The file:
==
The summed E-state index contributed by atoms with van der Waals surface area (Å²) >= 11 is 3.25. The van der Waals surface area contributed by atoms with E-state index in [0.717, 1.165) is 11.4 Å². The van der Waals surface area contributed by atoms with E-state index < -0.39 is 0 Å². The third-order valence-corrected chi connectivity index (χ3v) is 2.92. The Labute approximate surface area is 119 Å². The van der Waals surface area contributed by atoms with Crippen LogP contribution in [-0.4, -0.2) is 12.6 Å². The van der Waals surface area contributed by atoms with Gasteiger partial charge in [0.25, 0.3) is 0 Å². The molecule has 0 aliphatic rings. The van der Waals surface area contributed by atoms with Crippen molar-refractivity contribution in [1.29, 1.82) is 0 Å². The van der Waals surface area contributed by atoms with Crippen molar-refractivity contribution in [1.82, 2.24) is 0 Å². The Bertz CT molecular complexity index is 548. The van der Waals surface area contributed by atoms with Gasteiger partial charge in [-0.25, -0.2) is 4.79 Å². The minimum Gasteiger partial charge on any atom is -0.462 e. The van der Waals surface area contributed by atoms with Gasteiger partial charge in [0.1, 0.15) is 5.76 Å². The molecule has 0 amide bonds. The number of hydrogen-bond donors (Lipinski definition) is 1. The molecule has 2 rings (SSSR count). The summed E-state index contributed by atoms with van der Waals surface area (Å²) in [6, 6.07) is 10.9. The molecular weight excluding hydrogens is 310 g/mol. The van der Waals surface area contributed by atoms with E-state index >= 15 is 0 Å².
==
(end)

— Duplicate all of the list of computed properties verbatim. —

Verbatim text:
The summed E-state index contributed by atoms with van der Waals surface area (Å²) >= 11 is 3.25. The van der Waals surface area contributed by atoms with E-state index in [0.717, 1.165) is 11.4 Å². The van der Waals surface area contributed by atoms with E-state index < -0.39 is 0 Å². The third-order valence-corrected chi connectivity index (χ3v) is 2.92. The Labute approximate surface area is 119 Å². The van der Waals surface area contributed by atoms with Crippen LogP contribution in [-0.4, -0.2) is 12.6 Å². The van der Waals surface area contributed by atoms with Gasteiger partial charge in [0.25, 0.3) is 0 Å². The molecule has 0 aliphatic rings. The van der Waals surface area contributed by atoms with Crippen molar-refractivity contribution in [1.29, 1.82) is 0 Å². The van der Waals surface area contributed by atoms with Crippen molar-refractivity contribution in [1.82, 2.24) is 0 Å². The Bertz CT molecular complexity index is 548. The van der Waals surface area contributed by atoms with Gasteiger partial charge in [-0.25, -0.2) is 4.79 Å². The minimum Gasteiger partial charge on any atom is -0.462 e. The van der Waals surface area contributed by atoms with Gasteiger partial charge in [0.1, 0.15) is 5.76 Å². The molecule has 0 amide bonds. The number of hydrogen-bond donors (Lipinski definition) is 1. The molecule has 2 rings (SSSR count). The summed E-state index contributed by atoms with van der Waals surface area (Å²) in [6, 6.07) is 10.9. The molecular weight excluding hydrogens is 310 g/mol. The van der Waals surface area contributed by atoms with E-state index >= 15 is 0 Å².